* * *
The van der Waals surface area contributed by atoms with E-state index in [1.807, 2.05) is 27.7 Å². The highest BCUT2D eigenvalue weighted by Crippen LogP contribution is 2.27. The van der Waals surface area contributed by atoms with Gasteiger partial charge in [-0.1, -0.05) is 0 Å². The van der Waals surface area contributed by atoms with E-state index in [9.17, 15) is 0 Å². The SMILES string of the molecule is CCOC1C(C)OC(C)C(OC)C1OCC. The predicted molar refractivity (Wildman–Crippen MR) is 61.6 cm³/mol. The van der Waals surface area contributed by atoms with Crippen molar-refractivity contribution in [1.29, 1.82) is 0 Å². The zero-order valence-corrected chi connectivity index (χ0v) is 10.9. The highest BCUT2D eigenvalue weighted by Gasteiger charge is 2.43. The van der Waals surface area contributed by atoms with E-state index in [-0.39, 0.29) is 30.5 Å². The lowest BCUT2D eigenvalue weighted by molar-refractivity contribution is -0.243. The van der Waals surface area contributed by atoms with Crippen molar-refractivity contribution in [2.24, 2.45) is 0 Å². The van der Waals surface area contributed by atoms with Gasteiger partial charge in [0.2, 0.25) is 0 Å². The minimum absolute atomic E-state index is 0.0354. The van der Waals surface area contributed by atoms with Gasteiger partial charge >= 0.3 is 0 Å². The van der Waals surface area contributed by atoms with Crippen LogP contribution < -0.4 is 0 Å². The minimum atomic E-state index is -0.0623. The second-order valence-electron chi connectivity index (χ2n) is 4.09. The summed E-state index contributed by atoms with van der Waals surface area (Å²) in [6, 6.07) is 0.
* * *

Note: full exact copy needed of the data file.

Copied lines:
The van der Waals surface area contributed by atoms with E-state index in [1.807, 2.05) is 27.7 Å². The highest BCUT2D eigenvalue weighted by Crippen LogP contribution is 2.27. The van der Waals surface area contributed by atoms with Gasteiger partial charge in [-0.1, -0.05) is 0 Å². The van der Waals surface area contributed by atoms with E-state index in [9.17, 15) is 0 Å². The SMILES string of the molecule is CCOC1C(C)OC(C)C(OC)C1OCC. The predicted molar refractivity (Wildman–Crippen MR) is 61.6 cm³/mol. The van der Waals surface area contributed by atoms with Crippen molar-refractivity contribution in [1.29, 1.82) is 0 Å². The zero-order valence-corrected chi connectivity index (χ0v) is 10.9. The highest BCUT2D eigenvalue weighted by Gasteiger charge is 2.43. The van der Waals surface area contributed by atoms with E-state index in [-0.39, 0.29) is 30.5 Å². The lowest BCUT2D eigenvalue weighted by molar-refractivity contribution is -0.243. The van der Waals surface area contributed by atoms with Crippen molar-refractivity contribution in [2.24, 2.45) is 0 Å². The van der Waals surface area contributed by atoms with Gasteiger partial charge in [0.2, 0.25) is 0 Å². The minimum absolute atomic E-state index is 0.0354. The van der Waals surface area contributed by atoms with Gasteiger partial charge >= 0.3 is 0 Å². The van der Waals surface area contributed by atoms with Crippen LogP contribution < -0.4 is 0 Å². The minimum atomic E-state index is -0.0623. The second-order valence-electron chi connectivity index (χ2n) is 4.09. The summed E-state index contributed by atoms with van der Waals surface area (Å²) in [6, 6.07) is 0.